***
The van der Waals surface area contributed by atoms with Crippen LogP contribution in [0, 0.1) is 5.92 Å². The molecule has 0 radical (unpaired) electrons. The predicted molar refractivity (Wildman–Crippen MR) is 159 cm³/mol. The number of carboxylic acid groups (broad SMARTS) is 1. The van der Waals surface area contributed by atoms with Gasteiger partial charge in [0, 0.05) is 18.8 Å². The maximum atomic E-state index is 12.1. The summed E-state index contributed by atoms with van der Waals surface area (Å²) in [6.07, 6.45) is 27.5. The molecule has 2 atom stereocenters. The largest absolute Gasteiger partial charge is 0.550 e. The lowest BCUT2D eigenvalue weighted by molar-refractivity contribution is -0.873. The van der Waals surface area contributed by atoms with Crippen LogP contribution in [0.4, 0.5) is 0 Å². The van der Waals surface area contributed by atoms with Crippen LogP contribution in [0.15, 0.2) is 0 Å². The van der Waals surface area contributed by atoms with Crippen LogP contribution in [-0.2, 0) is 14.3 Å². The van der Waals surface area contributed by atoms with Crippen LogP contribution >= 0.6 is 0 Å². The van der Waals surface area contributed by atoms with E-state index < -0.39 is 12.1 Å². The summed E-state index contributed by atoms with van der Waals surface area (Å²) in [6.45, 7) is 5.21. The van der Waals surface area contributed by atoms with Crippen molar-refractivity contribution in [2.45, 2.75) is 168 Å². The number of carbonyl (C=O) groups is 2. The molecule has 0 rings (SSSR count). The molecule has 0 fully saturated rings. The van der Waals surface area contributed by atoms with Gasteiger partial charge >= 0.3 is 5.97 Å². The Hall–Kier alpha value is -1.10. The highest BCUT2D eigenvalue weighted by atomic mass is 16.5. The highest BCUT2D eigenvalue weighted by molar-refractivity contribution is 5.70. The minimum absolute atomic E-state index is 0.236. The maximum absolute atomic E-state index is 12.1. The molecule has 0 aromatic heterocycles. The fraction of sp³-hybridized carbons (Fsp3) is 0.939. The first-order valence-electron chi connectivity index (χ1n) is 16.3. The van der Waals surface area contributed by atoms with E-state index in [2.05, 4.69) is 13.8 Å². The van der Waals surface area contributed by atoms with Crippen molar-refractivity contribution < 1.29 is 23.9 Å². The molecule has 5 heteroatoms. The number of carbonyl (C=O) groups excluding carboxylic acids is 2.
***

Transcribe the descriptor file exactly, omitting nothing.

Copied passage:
The van der Waals surface area contributed by atoms with Crippen LogP contribution in [0, 0.1) is 5.92 Å². The molecule has 0 radical (unpaired) electrons. The predicted molar refractivity (Wildman–Crippen MR) is 159 cm³/mol. The number of carboxylic acid groups (broad SMARTS) is 1. The van der Waals surface area contributed by atoms with Gasteiger partial charge in [0, 0.05) is 18.8 Å². The maximum atomic E-state index is 12.1. The summed E-state index contributed by atoms with van der Waals surface area (Å²) in [6.07, 6.45) is 27.5. The molecule has 2 atom stereocenters. The largest absolute Gasteiger partial charge is 0.550 e. The lowest BCUT2D eigenvalue weighted by molar-refractivity contribution is -0.873. The van der Waals surface area contributed by atoms with Crippen LogP contribution in [0.4, 0.5) is 0 Å². The van der Waals surface area contributed by atoms with Crippen LogP contribution in [0.15, 0.2) is 0 Å². The van der Waals surface area contributed by atoms with Crippen LogP contribution in [-0.2, 0) is 14.3 Å². The van der Waals surface area contributed by atoms with Crippen LogP contribution >= 0.6 is 0 Å². The van der Waals surface area contributed by atoms with E-state index < -0.39 is 12.1 Å². The summed E-state index contributed by atoms with van der Waals surface area (Å²) in [6.45, 7) is 5.21. The van der Waals surface area contributed by atoms with Crippen molar-refractivity contribution in [2.45, 2.75) is 168 Å². The number of carbonyl (C=O) groups is 2. The molecule has 0 rings (SSSR count). The molecule has 0 fully saturated rings. The van der Waals surface area contributed by atoms with Gasteiger partial charge >= 0.3 is 5.97 Å². The Hall–Kier alpha value is -1.10. The highest BCUT2D eigenvalue weighted by atomic mass is 16.5. The highest BCUT2D eigenvalue weighted by molar-refractivity contribution is 5.70. The minimum absolute atomic E-state index is 0.236. The maximum absolute atomic E-state index is 12.1. The molecule has 0 aromatic heterocycles. The fraction of sp³-hybridized carbons (Fsp3) is 0.939. The first-order valence-electron chi connectivity index (χ1n) is 16.3. The van der Waals surface area contributed by atoms with E-state index in [2.05, 4.69) is 13.8 Å². The van der Waals surface area contributed by atoms with Crippen molar-refractivity contribution < 1.29 is 23.9 Å². The molecule has 5 heteroatoms. The number of carbonyl (C=O) groups excluding carboxylic acids is 2.